Thursday, January 27, 2005

Open source risk for Oracle?

One of the things I worried about when I bought Oracle was "What happens when someone makes an open source version of their products?" I mean, why would anyone pay $149 a user for Oracle Database Standard Edition One, when they could get PostgreSQL free? Assuming they have the same functionality (which they don't), the answer is the cost of changing database software. Joel Spolsky has an excellent article explaining why companies might support open source software even to the point of paying developers to work on it. You should go read that article if you promise to come right back.

More informed? Good. Ok, Oracle is happy to have, for instance, open source file systems that are optimized for running their database. And it probably doesn't bother them too much to have open source "Application Servers", like JBoss, even though they offer a competing product. That's because they want complements to be cheap so they can charge more for their core product: the database. So why aren't they more worried about open source databases such as MySQL and PostgreSQL?

It's clear that Oracle has lowered their price on the very basic versions of the database in response to not just open-source products, but Microsoft and other low-cost providers. At the high-end, there has been price pressure on Enterprise Edition as well, but that doesn't have much to do with open source. Obviously Oracle would love to charge more for low-end products, but they aren't making the big money on small customers. Selling to small customers is a bonus (especially if they eventually become big).

From a strictly technical point of view, PostgreSQL is the only real open source competitor to Oracle. Unlike MySQL (and most commercial database systems), Oracle uses multiple versions of the data stored in the database, which means different applications can change and access the database at the same time without bring it to a standstill. On top of this base, Oracle has designed a system to spread the database across a cluster of computers. PostgreSQL doesn't yet have this ability, but it is only a matter of time before someone will make it happen.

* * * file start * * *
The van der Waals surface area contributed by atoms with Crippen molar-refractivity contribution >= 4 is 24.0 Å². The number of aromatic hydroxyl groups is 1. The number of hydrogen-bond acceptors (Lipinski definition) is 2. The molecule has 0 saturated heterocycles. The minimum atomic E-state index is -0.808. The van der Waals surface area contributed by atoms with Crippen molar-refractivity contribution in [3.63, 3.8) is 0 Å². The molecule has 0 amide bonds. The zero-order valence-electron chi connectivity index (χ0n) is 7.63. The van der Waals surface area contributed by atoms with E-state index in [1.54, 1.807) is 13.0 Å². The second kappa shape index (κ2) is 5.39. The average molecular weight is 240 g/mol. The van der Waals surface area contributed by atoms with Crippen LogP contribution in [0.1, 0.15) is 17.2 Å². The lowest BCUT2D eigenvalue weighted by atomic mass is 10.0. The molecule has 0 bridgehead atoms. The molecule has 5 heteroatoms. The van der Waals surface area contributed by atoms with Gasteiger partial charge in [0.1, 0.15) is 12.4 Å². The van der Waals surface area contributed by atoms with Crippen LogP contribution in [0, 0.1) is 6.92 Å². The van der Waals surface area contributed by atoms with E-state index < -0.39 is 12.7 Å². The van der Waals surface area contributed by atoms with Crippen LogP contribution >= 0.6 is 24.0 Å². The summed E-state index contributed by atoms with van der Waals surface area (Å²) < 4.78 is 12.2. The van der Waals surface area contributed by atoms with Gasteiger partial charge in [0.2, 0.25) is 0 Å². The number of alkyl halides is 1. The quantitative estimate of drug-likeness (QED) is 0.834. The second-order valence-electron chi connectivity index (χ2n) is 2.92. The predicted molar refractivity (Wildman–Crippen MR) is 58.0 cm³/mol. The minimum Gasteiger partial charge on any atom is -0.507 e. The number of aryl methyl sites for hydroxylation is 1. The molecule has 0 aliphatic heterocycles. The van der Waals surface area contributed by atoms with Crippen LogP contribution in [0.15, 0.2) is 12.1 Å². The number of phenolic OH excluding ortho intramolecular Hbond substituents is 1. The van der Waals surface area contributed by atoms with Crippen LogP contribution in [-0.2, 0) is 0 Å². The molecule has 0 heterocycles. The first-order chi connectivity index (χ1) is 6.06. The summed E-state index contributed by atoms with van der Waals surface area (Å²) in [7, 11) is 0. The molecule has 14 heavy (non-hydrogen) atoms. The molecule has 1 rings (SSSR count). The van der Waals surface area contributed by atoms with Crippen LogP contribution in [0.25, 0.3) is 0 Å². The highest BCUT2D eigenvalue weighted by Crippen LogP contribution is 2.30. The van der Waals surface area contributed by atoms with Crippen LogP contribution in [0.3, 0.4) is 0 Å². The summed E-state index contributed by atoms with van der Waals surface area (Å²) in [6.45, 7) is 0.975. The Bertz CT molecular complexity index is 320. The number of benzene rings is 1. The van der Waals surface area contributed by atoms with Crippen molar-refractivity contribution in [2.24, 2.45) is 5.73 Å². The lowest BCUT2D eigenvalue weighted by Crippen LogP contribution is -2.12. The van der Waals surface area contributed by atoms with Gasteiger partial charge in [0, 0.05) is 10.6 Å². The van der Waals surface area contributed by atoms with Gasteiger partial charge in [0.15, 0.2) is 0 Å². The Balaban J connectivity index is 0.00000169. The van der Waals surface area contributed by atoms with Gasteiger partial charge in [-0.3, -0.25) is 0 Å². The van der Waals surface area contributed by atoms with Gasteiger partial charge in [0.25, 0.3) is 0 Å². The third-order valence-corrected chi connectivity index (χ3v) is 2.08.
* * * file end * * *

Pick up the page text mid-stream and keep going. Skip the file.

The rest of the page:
In the meantime, Oracle is trying to diversify away from reliance on the database product, which is the purpose of buying PeopleSoft/JD Edwards. If you read SEC filings of many different companies, you've probably noticed charges labeled "SAP" that occur over the course of several quarters. Huge software/process upgrades like this are the market that Oracle is trying to tap into, and open source software is a compliment for these systems. This is doubly so if Oracle manages to build up it's outsourcing business.

As was brought out in the anti-trust trial, most of the applications companies buy are not all that difficult to duplicate. Basic accounting and human resources functions can be found in any number of products. More difficult (especially if not built on Oracle's database), is moving all of a company's information into one place. Vastly more difficult than that is creating a structure to hold all the data of any particular organization.

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